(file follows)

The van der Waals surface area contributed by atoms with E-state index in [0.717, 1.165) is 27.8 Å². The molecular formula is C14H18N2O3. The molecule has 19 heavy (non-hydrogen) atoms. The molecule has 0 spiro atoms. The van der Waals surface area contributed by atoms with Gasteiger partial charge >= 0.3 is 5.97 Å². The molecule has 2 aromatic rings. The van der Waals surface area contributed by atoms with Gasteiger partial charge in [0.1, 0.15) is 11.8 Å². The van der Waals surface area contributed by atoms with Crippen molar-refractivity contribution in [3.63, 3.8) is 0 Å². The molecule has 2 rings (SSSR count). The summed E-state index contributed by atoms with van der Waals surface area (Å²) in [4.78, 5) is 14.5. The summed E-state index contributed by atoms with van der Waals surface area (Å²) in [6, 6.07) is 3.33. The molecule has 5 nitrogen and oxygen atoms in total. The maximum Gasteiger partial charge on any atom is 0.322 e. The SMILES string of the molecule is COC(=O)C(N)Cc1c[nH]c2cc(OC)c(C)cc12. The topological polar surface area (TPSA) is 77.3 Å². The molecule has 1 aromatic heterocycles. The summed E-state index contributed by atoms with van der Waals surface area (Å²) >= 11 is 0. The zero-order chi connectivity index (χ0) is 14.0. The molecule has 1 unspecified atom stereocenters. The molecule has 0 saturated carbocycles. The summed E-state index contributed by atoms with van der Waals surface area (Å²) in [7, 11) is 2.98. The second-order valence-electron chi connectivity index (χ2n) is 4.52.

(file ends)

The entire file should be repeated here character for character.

The van der Waals surface area contributed by atoms with E-state index in [0.717, 1.165) is 27.8 Å². The molecular formula is C14H18N2O3. The molecule has 19 heavy (non-hydrogen) atoms. The molecule has 0 spiro atoms. The van der Waals surface area contributed by atoms with Gasteiger partial charge >= 0.3 is 5.97 Å². The molecule has 2 aromatic rings. The van der Waals surface area contributed by atoms with Gasteiger partial charge in [0.1, 0.15) is 11.8 Å². The van der Waals surface area contributed by atoms with Crippen molar-refractivity contribution in [3.63, 3.8) is 0 Å². The molecule has 2 rings (SSSR count). The summed E-state index contributed by atoms with van der Waals surface area (Å²) in [4.78, 5) is 14.5. The summed E-state index contributed by atoms with van der Waals surface area (Å²) in [6, 6.07) is 3.33. The molecule has 5 nitrogen and oxygen atoms in total. The maximum Gasteiger partial charge on any atom is 0.322 e. The SMILES string of the molecule is COC(=O)C(N)Cc1c[nH]c2cc(OC)c(C)cc12. The topological polar surface area (TPSA) is 77.3 Å². The molecule has 1 aromatic heterocycles. The summed E-state index contributed by atoms with van der Waals surface area (Å²) >= 11 is 0. The zero-order chi connectivity index (χ0) is 14.0. The molecule has 1 unspecified atom stereocenters. The molecule has 0 saturated carbocycles. The summed E-state index contributed by atoms with van der Waals surface area (Å²) in [7, 11) is 2.98. The second-order valence-electron chi connectivity index (χ2n) is 4.52.